Granted, these sorts of environments are fitting for other open-world games like Breath of the Wild, Elden Ring, and Nier: Automata as they match their tone and settings. Here, they don’t really gel well in Sonic Frontiers, as these sorts of environments clash with Sonic’s cartoony aesthetic. Especially since previous Sonic games featured more imaginative and colorful environments while still conveying an immersive atmosphere like Sonic 3 & Knuckles or the Sonic Adventure games for example.

Mini game speed bumps

(Image credit: Windows Central / SEGA)

My biggest complaint in Sonic Frontiers is that there are way too many mini-games sprinkled throughout the entire game that break the game’s pacing. The Sonic franchise is no stranger to mini-games like the Special Stages from classic Genesis Sonic games and Sonic Mania, which were fast-paced and addictive racing or puzzle games that complimented Sonic’s speed.

The mini-games in Sonic Frontiers, however, are slow, repetitive, and tedious tasks involving extremely easy puzzles, platforming, beating up training dummies, running across a map, and more. While they are varied, these mini-games feel more like an afterthought to pad out the game time, rather than well-thought-out additions to the game.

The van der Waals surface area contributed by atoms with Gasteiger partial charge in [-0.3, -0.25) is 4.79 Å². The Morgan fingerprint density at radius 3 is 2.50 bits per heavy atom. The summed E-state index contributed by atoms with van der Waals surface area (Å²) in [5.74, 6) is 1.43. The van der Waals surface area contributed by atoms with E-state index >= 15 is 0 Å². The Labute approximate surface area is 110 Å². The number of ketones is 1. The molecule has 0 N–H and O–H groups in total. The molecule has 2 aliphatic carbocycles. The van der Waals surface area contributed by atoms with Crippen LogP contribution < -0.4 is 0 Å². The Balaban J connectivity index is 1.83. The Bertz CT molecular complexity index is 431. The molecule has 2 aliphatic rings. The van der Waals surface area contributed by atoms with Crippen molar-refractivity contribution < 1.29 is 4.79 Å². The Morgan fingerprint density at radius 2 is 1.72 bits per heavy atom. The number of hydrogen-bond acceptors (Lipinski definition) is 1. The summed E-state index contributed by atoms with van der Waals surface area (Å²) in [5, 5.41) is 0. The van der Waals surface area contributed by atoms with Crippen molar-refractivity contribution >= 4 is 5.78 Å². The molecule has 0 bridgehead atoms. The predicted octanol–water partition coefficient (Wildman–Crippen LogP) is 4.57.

(Image credit: Windows Central / SEGA)

The worst part is that many of these mini-games are mandatory to progress in the game. The open-world mini-games reveal portions of the map, and you must complete them all if you want to unlock fast travel in each open-world level.

There are even some mini-games where you and Sonic’s friends must aid the Koco with random tasks to remove barriers to explore new areas or even earn Chaos Emeralds so you can fight the Titans. The main storyline mini-games drag on for way too long and grind the game’s pacing to a crawl. And the last thing you want in a Sonic game is slow gameplay and pacing.

(Image credit: Windows Central / SEGA)

The only mini-game that I enjoyed was the optional fishing mini-game where you get to fish with Big the Cat from Sonic Adventure 1. The gameplay is nothing more than a simple quick-time event, but the fun comes from the large number of random fish and junk you can catch. They can be anything from carp, squid, sharks, turtles, and frogs to assets from classic Sonic games like rings, goalposts, item boxes, and many more.

You can also use currency from the fishing mini-game to buy Red/Blue seeds, Kocos, audio logs from Dr. Eggman, keys to unlock Chaos Emeralds or Cyber Space levels, and even scrolls that let you fast-travel to Elder or Hermit Kocos. I find it ironic that fishing, which was considered the least-liked aspect of Sonic Adventure 1, turned out to be the most fun mini-game in Sonic Frontiers, mainly due to it being optional and not necessary to complete, unlike the other mini-games.